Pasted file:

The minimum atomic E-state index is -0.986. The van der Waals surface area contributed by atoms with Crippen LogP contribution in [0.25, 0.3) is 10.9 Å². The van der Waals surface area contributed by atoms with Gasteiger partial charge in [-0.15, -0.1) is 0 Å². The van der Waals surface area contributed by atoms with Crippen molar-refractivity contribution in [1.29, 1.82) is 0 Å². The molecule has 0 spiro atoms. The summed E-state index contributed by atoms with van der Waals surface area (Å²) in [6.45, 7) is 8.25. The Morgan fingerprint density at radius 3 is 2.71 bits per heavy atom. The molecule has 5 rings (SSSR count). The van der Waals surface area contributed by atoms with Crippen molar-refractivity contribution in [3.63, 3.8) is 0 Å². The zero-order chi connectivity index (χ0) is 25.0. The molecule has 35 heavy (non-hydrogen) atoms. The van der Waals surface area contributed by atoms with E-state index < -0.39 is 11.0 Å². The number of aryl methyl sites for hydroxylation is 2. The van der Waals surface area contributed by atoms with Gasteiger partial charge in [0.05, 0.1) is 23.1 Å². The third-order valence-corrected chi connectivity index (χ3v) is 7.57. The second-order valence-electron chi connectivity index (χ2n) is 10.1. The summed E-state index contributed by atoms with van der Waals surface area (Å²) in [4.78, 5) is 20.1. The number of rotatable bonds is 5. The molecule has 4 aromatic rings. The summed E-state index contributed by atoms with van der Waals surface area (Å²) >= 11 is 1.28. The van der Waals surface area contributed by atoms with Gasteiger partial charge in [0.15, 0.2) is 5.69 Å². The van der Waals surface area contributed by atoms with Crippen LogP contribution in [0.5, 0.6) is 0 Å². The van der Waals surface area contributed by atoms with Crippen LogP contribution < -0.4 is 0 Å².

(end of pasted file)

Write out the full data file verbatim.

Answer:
The minimum atomic E-state index is -0.986. The van der Waals surface area contributed by atoms with Crippen LogP contribution in [0.25, 0.3) is 10.9 Å². The van der Waals surface area contributed by atoms with Gasteiger partial charge in [-0.15, -0.1) is 0 Å². The van der Waals surface area contributed by atoms with Crippen molar-refractivity contribution in [1.29, 1.82) is 0 Å². The molecule has 0 spiro atoms. The summed E-state index contributed by atoms with van der Waals surface area (Å²) in [6.45, 7) is 8.25. The Morgan fingerprint density at radius 3 is 2.71 bits per heavy atom. The molecule has 5 rings (SSSR count). The van der Waals surface area contributed by atoms with Crippen molar-refractivity contribution in [3.63, 3.8) is 0 Å². The zero-order chi connectivity index (χ0) is 25.0. The molecule has 35 heavy (non-hydrogen) atoms. The van der Waals surface area contributed by atoms with E-state index < -0.39 is 11.0 Å². The number of aryl methyl sites for hydroxylation is 2. The van der Waals surface area contributed by atoms with Gasteiger partial charge in [0.05, 0.1) is 23.1 Å². The third-order valence-corrected chi connectivity index (χ3v) is 7.57. The second-order valence-electron chi connectivity index (χ2n) is 10.1. The summed E-state index contributed by atoms with van der Waals surface area (Å²) in [4.78, 5) is 20.1. The number of rotatable bonds is 5. The molecule has 4 aromatic rings. The summed E-state index contributed by atoms with van der Waals surface area (Å²) >= 11 is 1.28. The van der Waals surface area contributed by atoms with Gasteiger partial charge in [0.15, 0.2) is 5.69 Å². The van der Waals surface area contributed by atoms with Crippen LogP contribution in [0.5, 0.6) is 0 Å². The van der Waals surface area contributed by atoms with Crippen LogP contribution < -0.4 is 0 Å².